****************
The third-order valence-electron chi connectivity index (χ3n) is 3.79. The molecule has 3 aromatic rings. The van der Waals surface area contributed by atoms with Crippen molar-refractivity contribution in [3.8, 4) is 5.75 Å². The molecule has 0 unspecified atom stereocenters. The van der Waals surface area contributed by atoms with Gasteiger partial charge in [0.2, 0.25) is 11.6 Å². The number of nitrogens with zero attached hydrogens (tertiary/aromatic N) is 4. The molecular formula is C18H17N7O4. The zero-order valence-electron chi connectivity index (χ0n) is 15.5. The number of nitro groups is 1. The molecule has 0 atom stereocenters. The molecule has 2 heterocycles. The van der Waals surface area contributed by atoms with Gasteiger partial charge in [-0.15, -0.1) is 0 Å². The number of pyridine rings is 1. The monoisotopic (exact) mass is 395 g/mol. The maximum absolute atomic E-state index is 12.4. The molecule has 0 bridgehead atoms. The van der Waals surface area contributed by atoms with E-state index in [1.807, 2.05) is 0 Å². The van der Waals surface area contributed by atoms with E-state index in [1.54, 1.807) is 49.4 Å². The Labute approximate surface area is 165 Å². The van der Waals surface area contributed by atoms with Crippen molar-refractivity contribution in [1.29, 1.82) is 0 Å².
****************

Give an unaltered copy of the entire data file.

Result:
The third-order valence-electron chi connectivity index (χ3n) is 3.79. The molecule has 3 aromatic rings. The van der Waals surface area contributed by atoms with Crippen molar-refractivity contribution in [3.8, 4) is 5.75 Å². The molecule has 0 unspecified atom stereocenters. The van der Waals surface area contributed by atoms with Gasteiger partial charge in [0.2, 0.25) is 11.6 Å². The number of nitrogens with zero attached hydrogens (tertiary/aromatic N) is 4. The molecular formula is C18H17N7O4. The zero-order valence-electron chi connectivity index (χ0n) is 15.5. The number of nitro groups is 1. The molecule has 0 atom stereocenters. The molecule has 2 heterocycles. The van der Waals surface area contributed by atoms with Gasteiger partial charge in [-0.15, -0.1) is 0 Å². The number of pyridine rings is 1. The monoisotopic (exact) mass is 395 g/mol. The maximum absolute atomic E-state index is 12.4. The molecule has 0 bridgehead atoms. The van der Waals surface area contributed by atoms with E-state index in [1.807, 2.05) is 0 Å². The van der Waals surface area contributed by atoms with E-state index in [1.54, 1.807) is 49.4 Å². The Labute approximate surface area is 165 Å². The van der Waals surface area contributed by atoms with Crippen molar-refractivity contribution in [1.29, 1.82) is 0 Å².